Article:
A more drastic approach is suggested by Japanese Unexamined Patent Publication No. 2003-33018, which calls for invalidation of the light load mode altogether in the event of an excessive drop in the control voltage supplied to the switch control circuit. The active switch is driven continuously even when it should be at intervals, thereby giving rise to as much switching loss under light load as under normal load.

SUMMARY OF THE INVENTION

The present invention seeks, in a dual-mode DC-to-DC converter of the kind defined, to assure stable operation of the converter in the face of a drop in the control voltage being fed to the switch control circuit in light load mode, while at the same time a resulting increase in switching loss is kept at a minimum.

Briefly, the invention may be summarized as a dual-mode switching DC-to-DC converter capable of operation in either normal load mode or light load mode depending upon the power requirement of the load. Included are an active switch connected to DC input means via a transformer, a switch control circuit for controllably driving the active switch, a first rectifying and smoothing circuit connected between the transformer and DC output means for providing a DC output voltage to be applied to a load, and a second rectifying and smoothing circuit connected between the transformer and the switch control circuit for supplying a control voltage to the latter.

Of the above listed components of the DC-to-DC converter, characterizing the invention is the switch control circuit which comprises: (a) feedback circuit means for providing a feedback signal indicative of the DC output voltage; (b) a control voltage monitoring circuit connected to the second rectifying and smoothing circuit for providing an output signal indicative of whether the control voltage is less than a predefined limit or not; (c) a switch control pulse generator circuit connected between the feedback circuit means and the active switch for generating switch control pulses thereby to drive the active switch so as to keep the DC output voltage constant; (d) a multiple reference voltage generator circuit connected to the control voltage monitoring circuit for providing a multiple-value reference voltage that has either of first two different predefined values when the control voltage is not less than the predefined limit and that has either of second two different predefined values when the control voltage is less than the predefined limit, the second two different predefined values being intermediate the first two different predefined values; and (e) a mode select comparator having a first input connected to the feedback circuit means, a second input connected to the multiple reference voltage generator circuit, and an output connected to the switch control pulse generator circuit. The mode select comparator operates hysteretically in response to the multiple-value reference signal in order to cause the switch control pulse generator circuit to drive the active switch at first predetermined intervals when the power requirement of the load is relatively low and, at the same time, when the control voltage is not less than the predefined limit, and at second predetermined intervals, shorter than the first predetermined intervals, when the power requirement of the load is relatively low and, at the same time, when the control voltage is less than the predefined limit.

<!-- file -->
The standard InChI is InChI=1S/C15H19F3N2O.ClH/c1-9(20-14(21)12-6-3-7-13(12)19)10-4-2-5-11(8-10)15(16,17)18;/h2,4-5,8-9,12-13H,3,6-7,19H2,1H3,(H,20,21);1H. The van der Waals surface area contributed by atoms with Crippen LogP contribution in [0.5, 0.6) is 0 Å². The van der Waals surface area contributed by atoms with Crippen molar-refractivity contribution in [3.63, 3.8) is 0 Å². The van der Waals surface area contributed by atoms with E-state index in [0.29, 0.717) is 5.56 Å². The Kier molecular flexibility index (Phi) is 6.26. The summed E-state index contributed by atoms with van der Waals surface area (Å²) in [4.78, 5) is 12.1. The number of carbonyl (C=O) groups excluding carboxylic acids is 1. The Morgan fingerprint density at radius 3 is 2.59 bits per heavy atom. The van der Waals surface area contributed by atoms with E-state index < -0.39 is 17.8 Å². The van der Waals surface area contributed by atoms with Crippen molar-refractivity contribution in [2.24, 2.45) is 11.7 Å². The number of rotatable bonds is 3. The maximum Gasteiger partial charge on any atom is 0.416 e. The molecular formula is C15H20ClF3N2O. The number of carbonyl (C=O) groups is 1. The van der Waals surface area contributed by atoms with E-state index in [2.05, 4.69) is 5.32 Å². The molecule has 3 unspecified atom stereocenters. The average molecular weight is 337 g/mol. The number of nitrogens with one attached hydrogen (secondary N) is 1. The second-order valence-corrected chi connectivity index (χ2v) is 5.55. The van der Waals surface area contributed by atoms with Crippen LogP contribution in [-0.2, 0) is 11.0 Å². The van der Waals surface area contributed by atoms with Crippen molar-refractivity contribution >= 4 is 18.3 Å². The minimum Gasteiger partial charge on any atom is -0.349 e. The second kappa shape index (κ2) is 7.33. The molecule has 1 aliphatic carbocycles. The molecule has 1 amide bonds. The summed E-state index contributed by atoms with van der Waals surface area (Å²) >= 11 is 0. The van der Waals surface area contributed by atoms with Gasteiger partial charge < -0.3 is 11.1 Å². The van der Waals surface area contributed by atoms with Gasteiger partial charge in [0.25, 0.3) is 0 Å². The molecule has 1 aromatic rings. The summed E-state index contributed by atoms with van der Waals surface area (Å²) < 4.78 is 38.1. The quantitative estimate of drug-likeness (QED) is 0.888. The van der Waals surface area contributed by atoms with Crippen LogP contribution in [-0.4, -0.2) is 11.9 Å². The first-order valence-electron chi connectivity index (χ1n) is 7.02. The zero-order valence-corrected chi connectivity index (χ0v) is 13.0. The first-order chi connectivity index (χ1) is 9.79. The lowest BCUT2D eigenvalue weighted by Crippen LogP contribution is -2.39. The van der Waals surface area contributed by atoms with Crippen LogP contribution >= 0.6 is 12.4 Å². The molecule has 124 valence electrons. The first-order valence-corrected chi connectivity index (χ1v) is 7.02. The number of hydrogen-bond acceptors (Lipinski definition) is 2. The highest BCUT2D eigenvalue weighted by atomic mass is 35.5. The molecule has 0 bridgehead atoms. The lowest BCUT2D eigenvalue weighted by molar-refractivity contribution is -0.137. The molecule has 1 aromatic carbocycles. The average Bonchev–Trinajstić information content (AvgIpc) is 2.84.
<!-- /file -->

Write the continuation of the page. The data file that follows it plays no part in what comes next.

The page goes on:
Thus, when the DC-to-DC converter is triggered into light load mode, with the control voltage initially higher than the predefined limit for powering the switch control circuit, the multiple reference voltage generator circuit provides the reference voltage that has the first two different predefined values. Operating hysteretically in response to these first two different reference voltage values, the mode select comparator causes the switch control pulse generator circuit to drive the active switch at relatively long intervals in light load mode.